One of Joe Biden’s Coronavirus advisers Ezekiel J. Emanuel wrote an Op-Ed for The Atlantic in 2014 about why he thinks living until just 75 is better than living until older.
Ironically, Joe Biden is now 77, past the age where Emanuel thinks people should want to live.
From National Review
Joe Biden has announced the creation of a “Public Health Advisory Committee,” consisting of Democratic experts to advise him about how to best grapple with the coronavirus during the campaign. Okay. Good public-health practices are worthy goals for any candidate.
But I don’t think receiving such information requires the naming of a big-name board and a major press announcement. Rather, it seems to me that the committee’s true purpose is to be a “shadow” task force that will second guess the Trump administration’s actions to the media and strive to make Biden appear presidential in the face of the threat. If so, this is politics at its most cynical and could inhibit effective public response to the ongoing panic by creating a competing center of information and communication. The unnecessary speech Biden made about not shaking hands or hugging anymore — and the press response thereto — backs up my suspicion.
The bioethicist Ezekiel Emanuel — a prime architect of Obamacare — is the most famous person on the committee. Why is that important? Emanuel made headlines a few years ago by writing in The Atlantic that he wants to die at age 75 — younger than Joe Biden is today — and he thinks we should want that too. From his piece:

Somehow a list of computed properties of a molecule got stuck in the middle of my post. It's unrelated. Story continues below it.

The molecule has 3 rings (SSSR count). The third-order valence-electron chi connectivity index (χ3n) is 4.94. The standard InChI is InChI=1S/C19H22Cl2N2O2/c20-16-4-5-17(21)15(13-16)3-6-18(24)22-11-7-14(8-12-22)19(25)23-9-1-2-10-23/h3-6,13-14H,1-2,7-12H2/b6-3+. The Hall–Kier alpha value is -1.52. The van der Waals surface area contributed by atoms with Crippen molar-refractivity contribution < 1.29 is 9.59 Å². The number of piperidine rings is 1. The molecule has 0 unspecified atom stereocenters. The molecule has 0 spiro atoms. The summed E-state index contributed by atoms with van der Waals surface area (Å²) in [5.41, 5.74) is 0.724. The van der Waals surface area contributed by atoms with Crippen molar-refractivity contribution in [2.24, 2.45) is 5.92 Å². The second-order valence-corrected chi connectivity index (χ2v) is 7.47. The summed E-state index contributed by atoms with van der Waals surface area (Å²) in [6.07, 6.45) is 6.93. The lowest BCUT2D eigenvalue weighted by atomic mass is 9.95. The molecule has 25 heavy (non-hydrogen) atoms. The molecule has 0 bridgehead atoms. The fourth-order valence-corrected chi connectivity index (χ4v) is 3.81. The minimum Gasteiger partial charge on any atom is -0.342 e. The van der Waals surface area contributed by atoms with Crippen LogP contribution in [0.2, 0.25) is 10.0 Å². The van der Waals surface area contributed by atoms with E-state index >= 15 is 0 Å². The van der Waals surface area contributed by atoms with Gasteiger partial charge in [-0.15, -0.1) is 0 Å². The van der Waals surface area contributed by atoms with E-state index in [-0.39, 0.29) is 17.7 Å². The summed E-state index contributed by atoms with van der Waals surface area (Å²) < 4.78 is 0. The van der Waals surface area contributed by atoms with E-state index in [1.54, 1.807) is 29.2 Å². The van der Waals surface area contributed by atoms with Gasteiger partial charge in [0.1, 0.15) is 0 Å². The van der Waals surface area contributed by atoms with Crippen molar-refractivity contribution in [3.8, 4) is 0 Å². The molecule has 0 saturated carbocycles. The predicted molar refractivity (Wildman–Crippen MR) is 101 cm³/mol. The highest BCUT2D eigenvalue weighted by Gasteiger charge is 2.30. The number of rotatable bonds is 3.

Here is a simple truth that many of us seem to resist: living too long is also a loss. It renders many of us, if not disabled, then faltering and declining, a state that may not be worse than death but is nonetheless deprived. It robs us of our creativity and ability to contribute to work, society, the world. It transforms how people experience us, relate to us, and, most important, remember us. We are no longer remembered as vibrant and engaged but as feeble, ineffectual, even pathetic.
That’s a terrible attitude about the elderly, a denigrating “quality of life” judgmentalism that deems the value of the old as having less importance than that of younger people.
And here’s the irony. Who are most at risk of death or serious illness from the coronavirus? The very elderly Emanuel sees as having lives that are “feeble, ineffectual, even pathetic.”
Emanuel’s advice, written in the hope that the rest of us will also “think of an alternative to succumbing to that slow constriction of activities and aspirations imperceptibly imposed by aging,” is particularly relevant to this particular moment in time in which the elderly are mortally threatened by a viral epidemic:
What about simple stuff? Flu shots are out. Certainly if there were to be a flu pandemic, a younger person who has yet to live a complete life ought to get the vaccine or any antiviral drugs.
A big challenge is antibiotics for pneumonia or skin and urinary infections. Antibiotics are cheap and largely effective in curing infections. It is really hard for us to say no. Indeed, even people who are sure they don’t want life-extending treatments find it hard to refuse antibiotics. But, as Osler reminds us, unlike the decays associated with chronic conditions, death from these infections is quick and relatively painless. So, no to antibiotics.
That isn’t all:
Obviously, a do-not-resuscitate order and a complete advance directive indicating no ventilators, dialysis, surgery, antibiotics, or any other medication—nothing except palliative care even if I am conscious but not mentally competent—have been written and recorded. In short, no life-sustaining interventions. I will die when whatever comes first takes me.
Is that the kind of advice Emanuel is giving to Joe Biden?
Read more here.